Vehicles (Crime) Bill

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Mr. Hill: I take seriously the remarks made by my hon. Friend the Member for Hall Green, given his distinguished role in the European Secure Vehicle Alliance. I remember his speech on Second Reading, in which he brought to bear all of the knowledge that is appropriate to his involvement in that movement.

The Government feel that the fit and proper person test is a matter of proportionality. The difference between number plate suppliers and the salvage industry—which, as my hon. Friend the Member for Birmingham, Hall Green said, is dealt with in clause 12—is that a significant criminal element is believed to work within the salvage industry. The salvage regulation scheme is designed specifically to deal with such matters, which is why local authorities with local knowledge will set standards for the industry by operating a fit and proper person test. By contrast, the regulation of registration plate supplies is concerned mainly with preventing criminals from taking advantage of an unregulated system of supply. The Government have concluded that the issue is not criminality within the number plate supply industry but abuse by outside parties of the industry, and that is why we have chosen not to proceed with a fit and proper person test.

5.45 pm

Mr. McCabe: I accept my hon. Friend's point, but does he not accept that any attempt to constrain the supply of number plates will mean that the criminal element will look for another way in which to make a gain? In those circumstances, the criminal element—only a small proportion of the 27,000 suppliers, I accept—may be tempted to look for people who are willing to provide illegal number plates. It is important therefore that we make sure that those who are registered to provide number plates are of the right character. Otherwise, we shall close one area of the criminal market, but leave an opening for a new area to develop.

Mr. Hill: I take my hon. Friend's observations tremendously seriously. As for his worries about registration, we shall have the opportunity to examine the procedures on registration and, indeed, re-registration as we examine the Bill. I know that he is worried specifically about counterfeit plates and at a later stage in our deliberations we shall have the opportunity to discuss precautionary measures in that regard.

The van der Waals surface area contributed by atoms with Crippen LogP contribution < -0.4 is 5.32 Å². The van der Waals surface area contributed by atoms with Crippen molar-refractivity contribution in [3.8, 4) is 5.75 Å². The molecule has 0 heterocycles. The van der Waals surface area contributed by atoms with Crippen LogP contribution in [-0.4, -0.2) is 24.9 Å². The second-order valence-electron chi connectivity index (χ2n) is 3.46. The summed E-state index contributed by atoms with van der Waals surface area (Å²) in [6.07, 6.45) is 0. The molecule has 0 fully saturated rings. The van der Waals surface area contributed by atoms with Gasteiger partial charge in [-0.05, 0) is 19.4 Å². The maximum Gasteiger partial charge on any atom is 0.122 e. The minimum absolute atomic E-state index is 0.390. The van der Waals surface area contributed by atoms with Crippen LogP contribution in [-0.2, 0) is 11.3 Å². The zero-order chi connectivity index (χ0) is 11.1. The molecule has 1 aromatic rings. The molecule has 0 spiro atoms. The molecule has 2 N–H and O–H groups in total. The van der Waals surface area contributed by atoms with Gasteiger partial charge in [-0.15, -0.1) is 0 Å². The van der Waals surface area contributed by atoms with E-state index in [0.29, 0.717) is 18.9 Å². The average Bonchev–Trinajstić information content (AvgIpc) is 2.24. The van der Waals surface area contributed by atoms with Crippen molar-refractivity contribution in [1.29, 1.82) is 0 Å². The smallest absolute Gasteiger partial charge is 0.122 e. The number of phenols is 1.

I revert to my observation about proportionality. Registration by DVLA will reduce the burden on businesses and provide the police with a single point of contact. As my hon. Friend knows, there are 27,000 registration plate suppliers compared with 3,700 salvage dealers. A fit and proper person scheme would create a large burden on the industry as well as on the DVLA and, given that our perception is that the criminality lies not with suppliers but with those who abuse suppliers, it would be inappropriate to introduce a fit and proper person test, even though we shall be introducing precautionary measures to test the authenticity of applicants in other parts of the Bill.

Mr. Bercow: I wish to speak to new clause 1. As members of the Committee will be aware, the Bill provides for three new offences. We can see the logic of what the Government have in mind. They wish to create offences of selling false registration plates, knowingly supplying registration plates to those sell fake plates and supplying plates or their components to unregistered persons. There is a lacuna in the Bill, however, which is the absence of a provision along the lines of new clause 1. It would specify that

    Any person who knowingly makes a false application under section 18 shall be guilty of an offence and liable on summary conviction to a fine not exceeding level 5 on the standard scale.

To put it simply, it is obviously wrong for a person to seek to register when he has no justification for so doing, or to submit false particulars on the standard form, the merits of which I was commending to the Committee earlier, or on some other form.

Misleading the central authority and thereby becoming an established and registered supplier cannot be justified. However, the Bill does not appear to contain an offence of knowingly making a false application.

In other respects, the Government have taken a robust line on the need for substantial fines. The Minister said, in an earlier reference to the courts, that there would be the normal discretion as regards fines, and that he wanted to give a signal that the Government regarded the matter seriously. I believe that I interpreted him correctly as saying that he expected the maximum fine to be imposed in many cases. After all, the Government have an ambitious target, courtesy of the vehicle crime reduction action team, of a 30 per cent. cut in vehicle crime by 2004. They have made relatively modest—one might almost say snail's pace—progress towards that target in the past year or so. Therefore, it would make sense to create an offence in the Bill that would send a clear signal that it is unacceptable to submit a false application. Such an offence, and the potential imposition of a level 5 fine on the standard scale, would be consistent with the seriousness of purpose that the Government have rightly attached to the Bill.